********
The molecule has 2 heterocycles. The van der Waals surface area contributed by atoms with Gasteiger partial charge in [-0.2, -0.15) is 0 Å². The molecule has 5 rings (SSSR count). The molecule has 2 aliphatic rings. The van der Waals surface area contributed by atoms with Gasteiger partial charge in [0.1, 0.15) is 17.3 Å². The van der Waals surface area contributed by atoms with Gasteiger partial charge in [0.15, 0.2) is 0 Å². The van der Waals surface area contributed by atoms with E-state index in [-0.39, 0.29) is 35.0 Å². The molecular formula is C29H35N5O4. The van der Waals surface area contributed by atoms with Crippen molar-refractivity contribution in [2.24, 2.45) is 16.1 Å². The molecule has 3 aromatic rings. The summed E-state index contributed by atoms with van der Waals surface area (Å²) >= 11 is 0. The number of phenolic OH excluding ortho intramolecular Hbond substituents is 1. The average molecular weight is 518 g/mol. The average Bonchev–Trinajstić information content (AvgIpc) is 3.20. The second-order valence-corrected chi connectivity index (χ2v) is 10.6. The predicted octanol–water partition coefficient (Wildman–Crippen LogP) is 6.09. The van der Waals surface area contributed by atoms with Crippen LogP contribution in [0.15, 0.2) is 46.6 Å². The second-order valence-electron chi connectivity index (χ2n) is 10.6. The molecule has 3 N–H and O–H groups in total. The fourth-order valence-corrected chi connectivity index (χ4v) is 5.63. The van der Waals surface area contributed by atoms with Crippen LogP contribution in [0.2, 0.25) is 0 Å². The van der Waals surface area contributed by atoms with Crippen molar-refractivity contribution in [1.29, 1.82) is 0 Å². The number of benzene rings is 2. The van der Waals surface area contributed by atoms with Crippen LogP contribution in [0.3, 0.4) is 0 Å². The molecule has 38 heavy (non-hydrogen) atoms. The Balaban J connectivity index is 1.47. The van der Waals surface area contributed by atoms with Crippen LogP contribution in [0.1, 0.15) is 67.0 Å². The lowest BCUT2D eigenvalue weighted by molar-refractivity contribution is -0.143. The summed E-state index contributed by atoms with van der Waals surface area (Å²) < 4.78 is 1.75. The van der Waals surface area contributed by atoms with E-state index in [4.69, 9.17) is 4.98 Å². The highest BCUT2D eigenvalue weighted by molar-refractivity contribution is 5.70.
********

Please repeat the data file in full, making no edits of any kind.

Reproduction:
The molecule has 2 heterocycles. The van der Waals surface area contributed by atoms with Gasteiger partial charge in [-0.2, -0.15) is 0 Å². The molecule has 5 rings (SSSR count). The molecule has 2 aliphatic rings. The van der Waals surface area contributed by atoms with Gasteiger partial charge in [0.1, 0.15) is 17.3 Å². The van der Waals surface area contributed by atoms with Gasteiger partial charge in [0.15, 0.2) is 0 Å². The van der Waals surface area contributed by atoms with E-state index in [-0.39, 0.29) is 35.0 Å². The molecular formula is C29H35N5O4. The van der Waals surface area contributed by atoms with Crippen molar-refractivity contribution in [2.24, 2.45) is 16.1 Å². The molecule has 3 aromatic rings. The summed E-state index contributed by atoms with van der Waals surface area (Å²) >= 11 is 0. The number of phenolic OH excluding ortho intramolecular Hbond substituents is 1. The average molecular weight is 518 g/mol. The average Bonchev–Trinajstić information content (AvgIpc) is 3.20. The second-order valence-corrected chi connectivity index (χ2v) is 10.6. The predicted octanol–water partition coefficient (Wildman–Crippen LogP) is 6.09. The van der Waals surface area contributed by atoms with Crippen LogP contribution in [0.15, 0.2) is 46.6 Å². The second-order valence-electron chi connectivity index (χ2n) is 10.6. The molecule has 3 N–H and O–H groups in total. The fourth-order valence-corrected chi connectivity index (χ4v) is 5.63. The van der Waals surface area contributed by atoms with Crippen LogP contribution in [0.2, 0.25) is 0 Å². The van der Waals surface area contributed by atoms with Crippen molar-refractivity contribution in [1.29, 1.82) is 0 Å². The number of benzene rings is 2. The van der Waals surface area contributed by atoms with Crippen LogP contribution in [0.3, 0.4) is 0 Å². The molecule has 38 heavy (non-hydrogen) atoms. The Balaban J connectivity index is 1.47. The van der Waals surface area contributed by atoms with Crippen LogP contribution in [0.1, 0.15) is 67.0 Å². The lowest BCUT2D eigenvalue weighted by molar-refractivity contribution is -0.143. The summed E-state index contributed by atoms with van der Waals surface area (Å²) < 4.78 is 1.75. The van der Waals surface area contributed by atoms with E-state index in [4.69, 9.17) is 4.98 Å². The highest BCUT2D eigenvalue weighted by molar-refractivity contribution is 5.70.